Zero Waste Challenge Day 6: Handkerchiefs

Not so long ago people used handkerchiefs to wipe their noses, chins, and faces from wet kisses or the occasional runny nose. I remember watching my grandma iron her handkerchiefs after they came off the clothes lines. They were neatly folded, crisp, and ready for the week ahead. 

Vintage handkerchiefs from my grandma(s). Clearly I don't iron like my grandma did. 

Vintage handkerchiefs from my grandma(s). Clearly I don't iron like my grandma did. 

Nowadays, handkerchiefs have taken the back seat to yet another disposable single-use item, the paper tissue. Having to wash and dry tissues, who's got time for that? It sounds messy and down-right time consuming, right? 

Well, not exactly.

One of the core mindsets of this zero waste journey is simplicity. And creating a simple handkerchief system for your personal routine will make these nose blowers a well-loved and appreciated part of your everyday life. 

Why did our grandparents use them? Well again, the idea of buying something to use once and toss wasn't a smart idea. And people didn't have as much stuff as we do now, so you were a bit more intentional about what your purchases were and how you used them in your life. Items were often made to last as well. 

Handkerchiefs were something personal too. You could reflect your own style in the kinds you used. I have a few handkerchiefs from my grandma that she used just for the summer time - embroidered tropical birds and all. And for the spring time, purple embroidered flowers. It was special and pretty to use, even if it was just for blowing your nose with. I still use the same handkerchiefs that my grandma and great grandma used! Talk about lasting quality!

The problem: 

Not so long ago the concept of using something once and tossing it out was seriously frowned upon. Why spend the time and energy to go to a store, spend good money on something, just to toss it after one use?

In fact, our American culture was trained to accept this new throw-away lifestyle after a lot of convincing by advertising companies. Needless to say, our culture shifted and we are hooked on the conviences of the toss-and-go lifestyle. 

Beyond just the throw-away culture, commercial paper products (like tissues) can often come from virgin forests and also contain a host of chemicals for whitening and processing. Many commercial brand tissues are bleached with the most common offender, chlorine. Chlorine is in many paper-based products; such as paper towels, toilet paper, tissues, coffee filters, and milk cartons. These toxic substances pollute our waterways and even enter our bodies through our skin and get into our bloodstream.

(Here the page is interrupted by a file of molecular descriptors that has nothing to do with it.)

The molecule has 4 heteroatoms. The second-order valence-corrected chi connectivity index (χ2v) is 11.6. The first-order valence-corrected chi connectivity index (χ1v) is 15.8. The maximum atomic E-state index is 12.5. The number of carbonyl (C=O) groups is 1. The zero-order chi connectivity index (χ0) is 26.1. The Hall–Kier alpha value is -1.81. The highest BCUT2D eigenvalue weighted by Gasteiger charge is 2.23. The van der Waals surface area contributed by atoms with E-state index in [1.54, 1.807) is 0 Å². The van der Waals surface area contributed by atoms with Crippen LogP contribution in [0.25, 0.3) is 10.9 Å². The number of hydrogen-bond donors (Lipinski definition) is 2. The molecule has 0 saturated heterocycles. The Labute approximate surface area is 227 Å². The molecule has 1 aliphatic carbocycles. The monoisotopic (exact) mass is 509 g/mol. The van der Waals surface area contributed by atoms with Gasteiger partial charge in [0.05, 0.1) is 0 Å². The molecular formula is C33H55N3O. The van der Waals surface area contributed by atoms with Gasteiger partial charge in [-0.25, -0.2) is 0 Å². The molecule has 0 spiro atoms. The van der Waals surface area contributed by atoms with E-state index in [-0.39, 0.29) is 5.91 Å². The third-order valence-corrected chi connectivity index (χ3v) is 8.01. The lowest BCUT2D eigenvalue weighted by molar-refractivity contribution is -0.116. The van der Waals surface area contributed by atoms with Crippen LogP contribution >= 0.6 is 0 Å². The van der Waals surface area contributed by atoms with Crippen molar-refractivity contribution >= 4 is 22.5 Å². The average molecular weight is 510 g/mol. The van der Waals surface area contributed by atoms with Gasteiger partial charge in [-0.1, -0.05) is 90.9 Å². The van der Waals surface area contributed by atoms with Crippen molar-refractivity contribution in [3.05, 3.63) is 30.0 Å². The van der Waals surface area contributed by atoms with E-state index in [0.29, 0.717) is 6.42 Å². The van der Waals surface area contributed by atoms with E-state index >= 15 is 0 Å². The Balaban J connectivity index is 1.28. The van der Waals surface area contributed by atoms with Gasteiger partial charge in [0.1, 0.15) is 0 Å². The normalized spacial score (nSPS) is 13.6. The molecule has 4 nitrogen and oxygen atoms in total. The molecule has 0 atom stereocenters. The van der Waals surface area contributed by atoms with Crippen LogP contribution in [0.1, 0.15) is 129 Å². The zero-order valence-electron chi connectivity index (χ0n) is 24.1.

Okay, so bleaching and disposables are no bueno. So what's another solution? 

Solution: 

Reusable cotton handkerchiefs and wipes. Ahhh, but you say "gross" and "germy". I say, if it was good enough from your grandma, it's good enough for you! 

The key to using handkerchiefs is to have a system in place. 

Where to get them? 

There are some great places where you can get soft, organic, reusable tissues. You can also make your own from old sheets or clothing. I have a whole jar of hankies from an old cotton circle scarf. 

I also have inherited a few from my grandparents and my husband's grandparents too. Vintage shops and thrift stores often have well-loved hankies. 

Where to get your reusable tissues:

HankyBook: A book of hankies! Soft, absorbent and reusable! 

Cut up some old t's or old sheets into 6x6 inch squares

Thrift or vintage store

Keeping them clean:

I created a system with my hankies. I keep a few mason jars around the house stuffed full of them and a little basket underneath or nearby the tissue jar for easy tossing. I have enough of them that I'm not doing wash all the time. And there cut to just the right size that they are easy to hang-dry. 

When it's not cold and flu season, I wash them with towels or toss them into a small load of wash. But if someone's got a nasty cold, I wash them separately with hot water. Luckily, that only happens maybe once a year. 

If you’re still not ready to reuse:

Find yourself some unbleached, 100% recycled tissues, or toilet paper (something like these: Seventh Generation) and when you're done (try to) compost them!


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